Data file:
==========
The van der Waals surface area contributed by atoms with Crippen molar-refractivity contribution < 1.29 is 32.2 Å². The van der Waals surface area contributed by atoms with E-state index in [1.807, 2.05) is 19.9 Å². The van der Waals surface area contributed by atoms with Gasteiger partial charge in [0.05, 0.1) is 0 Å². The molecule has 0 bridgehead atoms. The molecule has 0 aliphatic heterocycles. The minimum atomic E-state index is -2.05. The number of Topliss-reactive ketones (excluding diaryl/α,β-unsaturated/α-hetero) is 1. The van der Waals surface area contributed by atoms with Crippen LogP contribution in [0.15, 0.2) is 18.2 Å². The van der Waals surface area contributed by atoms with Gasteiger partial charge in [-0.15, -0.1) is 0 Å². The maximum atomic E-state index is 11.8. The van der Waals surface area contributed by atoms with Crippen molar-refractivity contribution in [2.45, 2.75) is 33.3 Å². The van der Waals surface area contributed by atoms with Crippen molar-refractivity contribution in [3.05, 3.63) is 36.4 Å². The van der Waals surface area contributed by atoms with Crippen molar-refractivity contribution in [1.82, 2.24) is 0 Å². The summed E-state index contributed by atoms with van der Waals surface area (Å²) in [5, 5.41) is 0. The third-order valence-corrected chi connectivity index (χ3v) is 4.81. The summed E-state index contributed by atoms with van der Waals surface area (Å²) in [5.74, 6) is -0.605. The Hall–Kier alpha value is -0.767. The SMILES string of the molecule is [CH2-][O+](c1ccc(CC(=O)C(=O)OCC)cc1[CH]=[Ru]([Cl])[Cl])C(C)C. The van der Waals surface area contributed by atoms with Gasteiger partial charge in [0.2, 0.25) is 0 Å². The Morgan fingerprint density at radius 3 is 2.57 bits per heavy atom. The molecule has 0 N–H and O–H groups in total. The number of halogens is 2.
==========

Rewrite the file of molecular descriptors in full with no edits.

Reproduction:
The van der Waals surface area contributed by atoms with Crippen molar-refractivity contribution < 1.29 is 32.2 Å². The van der Waals surface area contributed by atoms with E-state index in [1.807, 2.05) is 19.9 Å². The van der Waals surface area contributed by atoms with Gasteiger partial charge in [0.05, 0.1) is 0 Å². The molecule has 0 bridgehead atoms. The molecule has 0 aliphatic heterocycles. The minimum atomic E-state index is -2.05. The number of Topliss-reactive ketones (excluding diaryl/α,β-unsaturated/α-hetero) is 1. The van der Waals surface area contributed by atoms with Crippen LogP contribution in [0.15, 0.2) is 18.2 Å². The van der Waals surface area contributed by atoms with Gasteiger partial charge in [-0.15, -0.1) is 0 Å². The maximum atomic E-state index is 11.8. The van der Waals surface area contributed by atoms with Crippen molar-refractivity contribution in [2.45, 2.75) is 33.3 Å². The van der Waals surface area contributed by atoms with Crippen molar-refractivity contribution in [3.05, 3.63) is 36.4 Å². The van der Waals surface area contributed by atoms with Crippen molar-refractivity contribution in [1.82, 2.24) is 0 Å². The summed E-state index contributed by atoms with van der Waals surface area (Å²) in [5, 5.41) is 0. The third-order valence-corrected chi connectivity index (χ3v) is 4.81. The summed E-state index contributed by atoms with van der Waals surface area (Å²) in [5.74, 6) is -0.605. The Hall–Kier alpha value is -0.767. The SMILES string of the molecule is [CH2-][O+](c1ccc(CC(=O)C(=O)OCC)cc1[CH]=[Ru]([Cl])[Cl])C(C)C. The van der Waals surface area contributed by atoms with Gasteiger partial charge in [0.2, 0.25) is 0 Å². The Morgan fingerprint density at radius 3 is 2.57 bits per heavy atom. The molecule has 0 N–H and O–H groups in total. The number of halogens is 2.